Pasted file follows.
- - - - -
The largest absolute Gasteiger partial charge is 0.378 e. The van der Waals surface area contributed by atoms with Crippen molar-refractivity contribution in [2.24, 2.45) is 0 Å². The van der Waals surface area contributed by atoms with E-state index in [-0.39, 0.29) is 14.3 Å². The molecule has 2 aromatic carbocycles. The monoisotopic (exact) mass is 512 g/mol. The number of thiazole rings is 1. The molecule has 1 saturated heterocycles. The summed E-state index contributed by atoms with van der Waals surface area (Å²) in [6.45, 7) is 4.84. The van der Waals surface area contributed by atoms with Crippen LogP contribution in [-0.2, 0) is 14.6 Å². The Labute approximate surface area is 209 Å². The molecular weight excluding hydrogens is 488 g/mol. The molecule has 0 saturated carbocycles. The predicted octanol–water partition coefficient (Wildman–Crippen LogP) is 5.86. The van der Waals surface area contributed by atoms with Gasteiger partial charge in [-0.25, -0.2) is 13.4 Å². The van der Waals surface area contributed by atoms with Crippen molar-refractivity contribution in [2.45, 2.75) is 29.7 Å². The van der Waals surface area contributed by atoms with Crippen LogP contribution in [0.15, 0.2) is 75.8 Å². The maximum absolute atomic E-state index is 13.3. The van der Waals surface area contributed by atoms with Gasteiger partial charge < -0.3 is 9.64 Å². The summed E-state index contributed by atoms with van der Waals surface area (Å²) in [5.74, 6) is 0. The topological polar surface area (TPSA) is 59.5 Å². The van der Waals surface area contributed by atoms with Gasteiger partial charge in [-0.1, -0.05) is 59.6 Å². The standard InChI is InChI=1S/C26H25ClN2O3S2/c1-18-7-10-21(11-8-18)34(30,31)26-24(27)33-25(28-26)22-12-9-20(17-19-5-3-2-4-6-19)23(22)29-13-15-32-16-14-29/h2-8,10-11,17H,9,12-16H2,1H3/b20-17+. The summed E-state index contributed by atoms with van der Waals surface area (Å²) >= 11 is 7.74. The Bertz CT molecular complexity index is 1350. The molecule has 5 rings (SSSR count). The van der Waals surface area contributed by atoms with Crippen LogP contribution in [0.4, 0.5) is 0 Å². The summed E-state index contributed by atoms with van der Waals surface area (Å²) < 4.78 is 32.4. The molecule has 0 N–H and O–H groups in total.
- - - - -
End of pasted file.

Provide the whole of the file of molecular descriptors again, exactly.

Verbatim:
The largest absolute Gasteiger partial charge is 0.378 e. The van der Waals surface area contributed by atoms with Crippen molar-refractivity contribution in [2.24, 2.45) is 0 Å². The van der Waals surface area contributed by atoms with E-state index in [-0.39, 0.29) is 14.3 Å². The molecule has 2 aromatic carbocycles. The monoisotopic (exact) mass is 512 g/mol. The number of thiazole rings is 1. The molecule has 1 saturated heterocycles. The summed E-state index contributed by atoms with van der Waals surface area (Å²) in [6.45, 7) is 4.84. The van der Waals surface area contributed by atoms with Crippen LogP contribution in [-0.2, 0) is 14.6 Å². The Labute approximate surface area is 209 Å². The molecular weight excluding hydrogens is 488 g/mol. The molecule has 0 saturated carbocycles. The predicted octanol–water partition coefficient (Wildman–Crippen LogP) is 5.86. The van der Waals surface area contributed by atoms with Gasteiger partial charge in [-0.25, -0.2) is 13.4 Å². The van der Waals surface area contributed by atoms with Crippen molar-refractivity contribution in [2.45, 2.75) is 29.7 Å². The van der Waals surface area contributed by atoms with Crippen LogP contribution in [0.15, 0.2) is 75.8 Å². The maximum absolute atomic E-state index is 13.3. The van der Waals surface area contributed by atoms with Gasteiger partial charge < -0.3 is 9.64 Å². The summed E-state index contributed by atoms with van der Waals surface area (Å²) in [5.74, 6) is 0. The topological polar surface area (TPSA) is 59.5 Å². The van der Waals surface area contributed by atoms with Gasteiger partial charge in [-0.1, -0.05) is 59.6 Å². The standard InChI is InChI=1S/C26H25ClN2O3S2/c1-18-7-10-21(11-8-18)34(30,31)26-24(27)33-25(28-26)22-12-9-20(17-19-5-3-2-4-6-19)23(22)29-13-15-32-16-14-29/h2-8,10-11,17H,9,12-16H2,1H3/b20-17+. The summed E-state index contributed by atoms with van der Waals surface area (Å²) >= 11 is 7.74. The Bertz CT molecular complexity index is 1350. The molecule has 5 rings (SSSR count). The van der Waals surface area contributed by atoms with Crippen LogP contribution in [0.4, 0.5) is 0 Å². The summed E-state index contributed by atoms with van der Waals surface area (Å²) < 4.78 is 32.4. The molecule has 0 N–H and O–H groups in total.